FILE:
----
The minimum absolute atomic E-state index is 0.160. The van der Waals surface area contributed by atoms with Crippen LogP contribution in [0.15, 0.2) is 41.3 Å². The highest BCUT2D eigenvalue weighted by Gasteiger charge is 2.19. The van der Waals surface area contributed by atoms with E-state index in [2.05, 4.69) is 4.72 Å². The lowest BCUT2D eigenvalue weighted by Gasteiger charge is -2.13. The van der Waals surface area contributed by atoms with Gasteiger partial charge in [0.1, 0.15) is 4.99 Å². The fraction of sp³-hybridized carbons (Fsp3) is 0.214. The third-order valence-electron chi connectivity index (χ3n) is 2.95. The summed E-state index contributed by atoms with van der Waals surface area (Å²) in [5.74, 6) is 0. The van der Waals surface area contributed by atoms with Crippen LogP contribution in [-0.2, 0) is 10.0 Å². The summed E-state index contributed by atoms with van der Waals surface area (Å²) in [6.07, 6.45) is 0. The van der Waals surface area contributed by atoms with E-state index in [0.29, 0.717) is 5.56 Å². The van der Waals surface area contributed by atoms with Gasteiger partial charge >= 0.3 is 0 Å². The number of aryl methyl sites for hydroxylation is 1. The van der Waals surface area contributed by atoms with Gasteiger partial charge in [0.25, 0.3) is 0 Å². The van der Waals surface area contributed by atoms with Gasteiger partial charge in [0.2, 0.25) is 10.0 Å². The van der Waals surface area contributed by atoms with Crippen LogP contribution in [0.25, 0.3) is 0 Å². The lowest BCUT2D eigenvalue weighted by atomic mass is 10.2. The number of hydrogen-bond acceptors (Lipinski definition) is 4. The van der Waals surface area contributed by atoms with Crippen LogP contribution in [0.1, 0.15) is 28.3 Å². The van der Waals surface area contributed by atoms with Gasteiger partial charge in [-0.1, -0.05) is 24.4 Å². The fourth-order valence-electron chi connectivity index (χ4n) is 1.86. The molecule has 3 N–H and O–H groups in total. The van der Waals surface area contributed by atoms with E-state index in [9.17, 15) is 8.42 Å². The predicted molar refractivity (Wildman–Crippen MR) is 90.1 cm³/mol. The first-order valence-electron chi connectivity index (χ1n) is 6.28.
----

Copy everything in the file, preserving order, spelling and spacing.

The minimum absolute atomic E-state index is 0.160. The van der Waals surface area contributed by atoms with Crippen LogP contribution in [0.15, 0.2) is 41.3 Å². The highest BCUT2D eigenvalue weighted by Gasteiger charge is 2.19. The van der Waals surface area contributed by atoms with E-state index in [2.05, 4.69) is 4.72 Å². The lowest BCUT2D eigenvalue weighted by Gasteiger charge is -2.13. The van der Waals surface area contributed by atoms with Gasteiger partial charge in [0.1, 0.15) is 4.99 Å². The fraction of sp³-hybridized carbons (Fsp3) is 0.214. The third-order valence-electron chi connectivity index (χ3n) is 2.95. The summed E-state index contributed by atoms with van der Waals surface area (Å²) in [5.74, 6) is 0. The van der Waals surface area contributed by atoms with Crippen LogP contribution in [-0.2, 0) is 10.0 Å². The summed E-state index contributed by atoms with van der Waals surface area (Å²) in [6.07, 6.45) is 0. The van der Waals surface area contributed by atoms with E-state index in [0.29, 0.717) is 5.56 Å². The van der Waals surface area contributed by atoms with Gasteiger partial charge >= 0.3 is 0 Å². The number of aryl methyl sites for hydroxylation is 1. The van der Waals surface area contributed by atoms with Gasteiger partial charge in [0.25, 0.3) is 0 Å². The van der Waals surface area contributed by atoms with Gasteiger partial charge in [0.2, 0.25) is 10.0 Å². The van der Waals surface area contributed by atoms with Crippen LogP contribution in [0.25, 0.3) is 0 Å². The lowest BCUT2D eigenvalue weighted by atomic mass is 10.2. The number of hydrogen-bond acceptors (Lipinski definition) is 4. The van der Waals surface area contributed by atoms with Crippen LogP contribution in [0.1, 0.15) is 28.3 Å². The van der Waals surface area contributed by atoms with Gasteiger partial charge in [-0.1, -0.05) is 24.4 Å². The fourth-order valence-electron chi connectivity index (χ4n) is 1.86. The molecule has 3 N–H and O–H groups in total. The van der Waals surface area contributed by atoms with E-state index in [9.17, 15) is 8.42 Å². The predicted molar refractivity (Wildman–Crippen MR) is 90.1 cm³/mol. The first-order valence-electron chi connectivity index (χ1n) is 6.28.